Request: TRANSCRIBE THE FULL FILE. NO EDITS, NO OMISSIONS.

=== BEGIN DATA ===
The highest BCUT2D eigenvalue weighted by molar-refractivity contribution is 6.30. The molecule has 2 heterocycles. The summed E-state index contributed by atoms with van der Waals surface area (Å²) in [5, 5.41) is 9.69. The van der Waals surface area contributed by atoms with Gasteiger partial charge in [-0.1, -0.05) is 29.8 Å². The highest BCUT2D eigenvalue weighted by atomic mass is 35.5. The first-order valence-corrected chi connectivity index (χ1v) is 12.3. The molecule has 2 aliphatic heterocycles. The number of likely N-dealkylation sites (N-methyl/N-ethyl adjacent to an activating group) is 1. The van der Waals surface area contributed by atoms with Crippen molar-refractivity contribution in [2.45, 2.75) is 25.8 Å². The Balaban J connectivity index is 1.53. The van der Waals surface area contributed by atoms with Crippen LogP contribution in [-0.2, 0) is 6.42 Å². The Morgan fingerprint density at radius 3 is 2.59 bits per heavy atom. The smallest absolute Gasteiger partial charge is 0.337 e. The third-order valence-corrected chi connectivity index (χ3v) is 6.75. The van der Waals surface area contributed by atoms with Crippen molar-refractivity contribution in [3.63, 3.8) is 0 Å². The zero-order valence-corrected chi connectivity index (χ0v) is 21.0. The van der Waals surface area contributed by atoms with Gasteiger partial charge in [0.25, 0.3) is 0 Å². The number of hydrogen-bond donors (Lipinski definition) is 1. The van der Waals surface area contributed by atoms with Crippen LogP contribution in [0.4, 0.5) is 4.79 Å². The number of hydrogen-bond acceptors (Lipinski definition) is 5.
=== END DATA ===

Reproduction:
The highest BCUT2D eigenvalue weighted by molar-refractivity contribution is 6.30. The molecule has 2 heterocycles. The summed E-state index contributed by atoms with van der Waals surface area (Å²) in [5, 5.41) is 9.69. The van der Waals surface area contributed by atoms with Gasteiger partial charge in [-0.1, -0.05) is 29.8 Å². The highest BCUT2D eigenvalue weighted by atomic mass is 35.5. The first-order valence-corrected chi connectivity index (χ1v) is 12.3. The molecule has 2 aliphatic heterocycles. The number of likely N-dealkylation sites (N-methyl/N-ethyl adjacent to an activating group) is 1. The van der Waals surface area contributed by atoms with Crippen molar-refractivity contribution in [2.45, 2.75) is 25.8 Å². The Balaban J connectivity index is 1.53. The van der Waals surface area contributed by atoms with Crippen LogP contribution in [-0.2, 0) is 6.42 Å². The Morgan fingerprint density at radius 3 is 2.59 bits per heavy atom. The smallest absolute Gasteiger partial charge is 0.337 e. The third-order valence-corrected chi connectivity index (χ3v) is 6.75. The van der Waals surface area contributed by atoms with Crippen molar-refractivity contribution in [3.63, 3.8) is 0 Å². The zero-order valence-corrected chi connectivity index (χ0v) is 21.0. The van der Waals surface area contributed by atoms with Gasteiger partial charge in [0.25, 0.3) is 0 Å². The number of hydrogen-bond donors (Lipinski definition) is 1. The van der Waals surface area contributed by atoms with Crippen LogP contribution in [0.4, 0.5) is 4.79 Å². The number of hydrogen-bond acceptors (Lipinski definition) is 5.